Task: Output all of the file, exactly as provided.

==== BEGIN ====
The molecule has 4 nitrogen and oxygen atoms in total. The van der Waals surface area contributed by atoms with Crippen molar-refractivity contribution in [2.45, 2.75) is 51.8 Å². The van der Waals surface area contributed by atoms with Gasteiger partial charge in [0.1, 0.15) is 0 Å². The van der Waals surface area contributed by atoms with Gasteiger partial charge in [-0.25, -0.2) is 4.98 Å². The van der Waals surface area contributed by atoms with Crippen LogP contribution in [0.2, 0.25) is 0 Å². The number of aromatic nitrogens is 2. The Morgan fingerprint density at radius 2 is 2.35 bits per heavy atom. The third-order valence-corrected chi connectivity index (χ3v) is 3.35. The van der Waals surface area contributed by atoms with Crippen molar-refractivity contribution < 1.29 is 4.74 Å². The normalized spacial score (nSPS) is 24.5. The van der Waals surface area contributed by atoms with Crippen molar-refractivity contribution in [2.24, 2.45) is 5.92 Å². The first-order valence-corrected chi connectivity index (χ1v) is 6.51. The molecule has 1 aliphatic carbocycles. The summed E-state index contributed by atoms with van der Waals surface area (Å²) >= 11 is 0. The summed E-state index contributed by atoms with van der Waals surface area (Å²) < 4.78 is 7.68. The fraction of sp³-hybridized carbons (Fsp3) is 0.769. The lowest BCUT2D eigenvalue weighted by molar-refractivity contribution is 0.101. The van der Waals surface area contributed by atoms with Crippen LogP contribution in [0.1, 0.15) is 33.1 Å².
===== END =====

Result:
The molecule has 4 nitrogen and oxygen atoms in total. The van der Waals surface area contributed by atoms with Crippen molar-refractivity contribution in [2.45, 2.75) is 51.8 Å². The van der Waals surface area contributed by atoms with Gasteiger partial charge in [0.1, 0.15) is 0 Å². The van der Waals surface area contributed by atoms with Gasteiger partial charge in [-0.25, -0.2) is 4.98 Å². The van der Waals surface area contributed by atoms with Crippen LogP contribution in [0.2, 0.25) is 0 Å². The number of aromatic nitrogens is 2. The Morgan fingerprint density at radius 2 is 2.35 bits per heavy atom. The third-order valence-corrected chi connectivity index (χ3v) is 3.35. The van der Waals surface area contributed by atoms with Crippen molar-refractivity contribution < 1.29 is 4.74 Å². The normalized spacial score (nSPS) is 24.5. The van der Waals surface area contributed by atoms with Crippen molar-refractivity contribution in [2.24, 2.45) is 5.92 Å². The first-order valence-corrected chi connectivity index (χ1v) is 6.51. The molecule has 1 aliphatic carbocycles. The summed E-state index contributed by atoms with van der Waals surface area (Å²) >= 11 is 0. The summed E-state index contributed by atoms with van der Waals surface area (Å²) < 4.78 is 7.68. The fraction of sp³-hybridized carbons (Fsp3) is 0.769. The lowest BCUT2D eigenvalue weighted by molar-refractivity contribution is 0.101. The van der Waals surface area contributed by atoms with Crippen LogP contribution in [0.1, 0.15) is 33.1 Å².